Flying Green

As most of us know by now, flying on an airplane - just like riding in a car or turning on that airconditioner at home - plays a villainous part in the global warming drama that's been unfolding even before there was Inconvenient Truth. We can't deny however that flying is a necessity for us to get from point A to point B expeditiously. Even Al Gore must be a frequent flier, if only to personally bring his message of reducing greenhouse gas emissions to cities all over the world. Being carbon neutral has become the new political correctness.

But what to do now for the guilty frequent flier? I admit - as if it's not obvious - I fly several times a year to mid-haul and long-haul destinations. Thankfully, I don't drive a car since New York City is served well by subways. In other words, by not driving a car (with just one occupant), I'm actually trying to offset my own flying greenhouse gas emissions. Subways, though it runs on electricity, are always packed with people so that balances it out. As Sustainable Travel International (STI) puts it in their website regarding carbon dioxide emissions, "you produce, and on the other, you reduce". That's carbon offsetting for you. And that's what basically is the guiding principle for some airline companies that have joined the green bandwagon. What this program does is that airline passengers voluntarily calculate the carbon footprint of their flights online and pay the equivalent amount needed - in cash or frequent flier miles - for carbon offsetting. The money is invested in renewable energy sources as well as the funding of research and carbon offset programs worldwide. At Cathay Pacific's website, its FLY Greener program aims exactly at that; it also has implemented measures to improve environmental performance and fuel efficiency of its airplanes.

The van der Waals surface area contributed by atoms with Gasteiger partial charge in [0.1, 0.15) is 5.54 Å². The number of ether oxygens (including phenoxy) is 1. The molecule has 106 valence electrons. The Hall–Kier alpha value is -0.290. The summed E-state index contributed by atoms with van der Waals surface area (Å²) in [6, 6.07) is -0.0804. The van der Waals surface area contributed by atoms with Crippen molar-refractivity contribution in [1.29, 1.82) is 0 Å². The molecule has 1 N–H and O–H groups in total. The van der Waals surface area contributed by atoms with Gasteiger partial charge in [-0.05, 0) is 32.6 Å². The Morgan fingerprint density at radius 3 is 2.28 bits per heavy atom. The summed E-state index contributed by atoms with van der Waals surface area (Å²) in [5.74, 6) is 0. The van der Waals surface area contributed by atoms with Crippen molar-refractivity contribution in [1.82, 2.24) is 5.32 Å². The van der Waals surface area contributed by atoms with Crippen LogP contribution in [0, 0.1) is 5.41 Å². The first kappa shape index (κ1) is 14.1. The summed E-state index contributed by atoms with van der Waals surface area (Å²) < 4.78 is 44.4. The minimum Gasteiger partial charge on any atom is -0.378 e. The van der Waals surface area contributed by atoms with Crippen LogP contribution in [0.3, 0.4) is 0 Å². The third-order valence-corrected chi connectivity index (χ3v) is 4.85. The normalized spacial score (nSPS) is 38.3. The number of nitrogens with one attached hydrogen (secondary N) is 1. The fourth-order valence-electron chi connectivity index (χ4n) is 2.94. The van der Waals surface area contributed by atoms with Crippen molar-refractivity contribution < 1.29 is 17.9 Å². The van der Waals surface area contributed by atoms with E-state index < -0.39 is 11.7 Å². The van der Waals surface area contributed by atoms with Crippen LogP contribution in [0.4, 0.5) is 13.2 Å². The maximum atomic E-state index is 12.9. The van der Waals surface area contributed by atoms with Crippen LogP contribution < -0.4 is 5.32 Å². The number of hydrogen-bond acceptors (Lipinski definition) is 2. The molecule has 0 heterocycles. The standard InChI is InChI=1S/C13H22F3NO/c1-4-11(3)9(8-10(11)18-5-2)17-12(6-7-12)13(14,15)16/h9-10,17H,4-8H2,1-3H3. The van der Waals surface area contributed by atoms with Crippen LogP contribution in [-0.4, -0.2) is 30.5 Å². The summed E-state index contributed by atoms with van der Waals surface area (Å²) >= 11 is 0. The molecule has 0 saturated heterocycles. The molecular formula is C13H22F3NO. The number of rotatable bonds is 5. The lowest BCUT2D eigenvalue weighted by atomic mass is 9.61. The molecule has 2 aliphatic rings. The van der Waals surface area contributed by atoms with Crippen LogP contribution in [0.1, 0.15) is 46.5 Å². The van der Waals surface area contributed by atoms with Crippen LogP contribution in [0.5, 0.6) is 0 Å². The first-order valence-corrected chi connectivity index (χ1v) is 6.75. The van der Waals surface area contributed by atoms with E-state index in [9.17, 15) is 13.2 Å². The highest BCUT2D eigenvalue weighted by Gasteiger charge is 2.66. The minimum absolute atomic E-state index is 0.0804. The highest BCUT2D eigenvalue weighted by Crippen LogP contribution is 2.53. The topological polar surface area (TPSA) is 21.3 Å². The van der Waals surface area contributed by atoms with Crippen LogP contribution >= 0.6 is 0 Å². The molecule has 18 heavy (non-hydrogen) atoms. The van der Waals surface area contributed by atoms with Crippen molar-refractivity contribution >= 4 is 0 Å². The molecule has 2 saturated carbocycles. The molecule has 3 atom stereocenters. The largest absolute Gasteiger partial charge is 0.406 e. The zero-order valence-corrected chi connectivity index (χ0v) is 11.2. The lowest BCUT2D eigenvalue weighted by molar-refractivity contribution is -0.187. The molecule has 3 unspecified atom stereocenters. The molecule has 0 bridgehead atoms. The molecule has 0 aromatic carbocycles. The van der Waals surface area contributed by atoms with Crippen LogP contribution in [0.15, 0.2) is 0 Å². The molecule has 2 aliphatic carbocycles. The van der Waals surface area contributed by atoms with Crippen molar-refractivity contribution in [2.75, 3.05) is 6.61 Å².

Out of curiosity, I checked STI's carbon footprint calculator to see how much greenhouse gas is emitted flying from New York to Manila, a distance of about 17,000 miles one way. Look at what I got:A whopping 6.8 tons of carbon dioxide is what I've contributed to the atmosphere for a roundtrip between New York and Manila. That's a lot of soot up there for sure but as the calculator shows, I can opt to pay $238.67 to help find ways in reducing my mess. What an expensive trash indeed! Click here to find out your own CO2 emissions:

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